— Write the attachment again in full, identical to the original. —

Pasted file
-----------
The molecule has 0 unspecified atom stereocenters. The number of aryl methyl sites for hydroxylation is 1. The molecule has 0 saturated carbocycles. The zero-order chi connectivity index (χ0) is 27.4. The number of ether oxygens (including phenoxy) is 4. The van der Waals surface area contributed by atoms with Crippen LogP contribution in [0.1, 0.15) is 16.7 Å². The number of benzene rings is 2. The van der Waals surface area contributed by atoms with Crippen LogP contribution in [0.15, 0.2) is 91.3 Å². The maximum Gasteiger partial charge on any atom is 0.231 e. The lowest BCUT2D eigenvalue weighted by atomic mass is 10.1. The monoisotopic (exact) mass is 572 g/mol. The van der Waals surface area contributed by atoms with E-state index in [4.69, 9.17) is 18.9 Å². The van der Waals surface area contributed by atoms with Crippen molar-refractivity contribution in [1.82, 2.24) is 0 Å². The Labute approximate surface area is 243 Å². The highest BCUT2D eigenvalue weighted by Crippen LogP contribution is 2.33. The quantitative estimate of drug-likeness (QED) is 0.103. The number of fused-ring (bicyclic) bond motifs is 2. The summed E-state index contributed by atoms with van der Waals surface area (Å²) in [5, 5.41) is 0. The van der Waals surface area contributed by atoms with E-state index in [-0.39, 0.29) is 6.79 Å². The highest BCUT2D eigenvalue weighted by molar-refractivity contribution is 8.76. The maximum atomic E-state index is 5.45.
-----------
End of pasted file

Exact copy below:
The molecule has 0 unspecified atom stereocenters. The number of aryl methyl sites for hydroxylation is 1. The molecule has 0 saturated carbocycles. The zero-order chi connectivity index (χ0) is 27.4. The number of ether oxygens (including phenoxy) is 4. The van der Waals surface area contributed by atoms with Crippen LogP contribution in [0.1, 0.15) is 16.7 Å². The number of benzene rings is 2. The van der Waals surface area contributed by atoms with Crippen LogP contribution in [0.15, 0.2) is 91.3 Å². The maximum Gasteiger partial charge on any atom is 0.231 e. The lowest BCUT2D eigenvalue weighted by atomic mass is 10.1. The monoisotopic (exact) mass is 572 g/mol. The van der Waals surface area contributed by atoms with E-state index in [4.69, 9.17) is 18.9 Å². The van der Waals surface area contributed by atoms with Crippen molar-refractivity contribution in [1.82, 2.24) is 0 Å². The Labute approximate surface area is 243 Å². The highest BCUT2D eigenvalue weighted by Crippen LogP contribution is 2.33. The quantitative estimate of drug-likeness (QED) is 0.103. The number of fused-ring (bicyclic) bond motifs is 2. The summed E-state index contributed by atoms with van der Waals surface area (Å²) in [5, 5.41) is 0. The van der Waals surface area contributed by atoms with E-state index in [-0.39, 0.29) is 6.79 Å². The highest BCUT2D eigenvalue weighted by molar-refractivity contribution is 8.76. The maximum atomic E-state index is 5.45.